5. I was surprised to enjoy this a fraction less than the later Film Freak, given that this phase of Fowler's memoirs focusses on his childhood and on his love of books and writing, although the films come into it too. Still enjoyable and funny, and life in the Fowler household is just too sour for the nostalgia to become a cosy wallow. Exemplifies 'quiet desperation'.There are wry footnotes for those not 'privileged' to share the personal history by dint of being the other side of the Atlantic or [...]

    6. I loved this book and feel like anyone who loves reading and writing should devour it. Christopher Fowler may not the most well-known author in the UK but I think he is an extremely gifted writer who has honed his craft for many decades. Not only is the book sharply observed and witty, there is also a deep emotional core that manages to resonate without being melodramatic or cheap. This was a very inspiring book for me.

    7. Loved this memoir of Fowlers early years. if you grew up in the 1950s and 60s this is a wonderful memory jogger of a book who loved books so much he grew up to write them! If you are a little younger - oh! what things you will find out!! Recommended.

    8. This is the third consecutive book I have read by Christopher Fowler - and all have been very different. Paperboy is a memoir of Christopher Fowler's childhood in suburban London during the 1950s and 1960s. He was a lonely boy who spent his days between the library and the cinema, whilst devouring novels and comics.His family was very dysfunctional: a curious combination of the entertainingly eccentric, wilfully self-defeating and endearingly ordinary. Christopher Fowler perfectly captures the g [...]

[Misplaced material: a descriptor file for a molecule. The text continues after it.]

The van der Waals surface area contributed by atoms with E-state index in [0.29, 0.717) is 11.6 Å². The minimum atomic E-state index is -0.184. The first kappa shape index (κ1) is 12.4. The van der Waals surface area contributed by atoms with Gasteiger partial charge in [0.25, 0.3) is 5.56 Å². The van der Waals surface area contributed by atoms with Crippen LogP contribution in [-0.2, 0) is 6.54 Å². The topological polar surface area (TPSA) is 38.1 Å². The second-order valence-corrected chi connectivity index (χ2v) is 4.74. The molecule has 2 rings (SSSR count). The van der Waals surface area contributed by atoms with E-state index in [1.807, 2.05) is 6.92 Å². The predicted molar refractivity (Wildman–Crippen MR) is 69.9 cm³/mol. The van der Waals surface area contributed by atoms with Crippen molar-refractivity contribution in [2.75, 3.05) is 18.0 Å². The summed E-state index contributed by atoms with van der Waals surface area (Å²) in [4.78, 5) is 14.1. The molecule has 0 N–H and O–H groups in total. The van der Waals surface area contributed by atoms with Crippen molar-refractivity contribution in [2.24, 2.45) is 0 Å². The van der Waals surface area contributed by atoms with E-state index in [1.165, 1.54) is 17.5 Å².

9. Christopher Fowler grows up in a sixties household, on streets where there are no cars, and double bills play at the cinema. His father fails to patch up the house repeatedly, is still attached to his mother’s razor-sharp apron strings, and doesn’t approve of his son’s ‘imagination’. His mother is quietly brave and let’s Christopher hide under the table, reading War and Peace to the cat to stop him having to go hold up a car, or a motorcycle, or other activity designed to toughen him [...]

    10. A memoir of a book-loving boy growing up in England back in the 1950s & 1960s, when putting salt on your crisps passed for entertainment. The food, the pastimes, the family dysfunctions, the being gay, the mivvis, the toys and games. It brought back memories, made me smile and it made my heart bleed."I was not allowed to mix with the kids from the next street because they lived above shops and were therefore 'common'. My mother had a peculiar sense of what constituted commonness. Heinz Baked [...]

    11. I read this book in a few days. Chris grows up in the 50's and uses books and movies as an escapism from his family life. I loved reading about his relationship with his parents and how it influenced and shaped him.I struggled slightly with the long descriptions of British movies and film and some of the books. I grew up in the 70's and 80's in Gemany so none of these were familiar to me. I found myself skipping some of these pages to get back to Chris's description of his family life.I did enjo [...]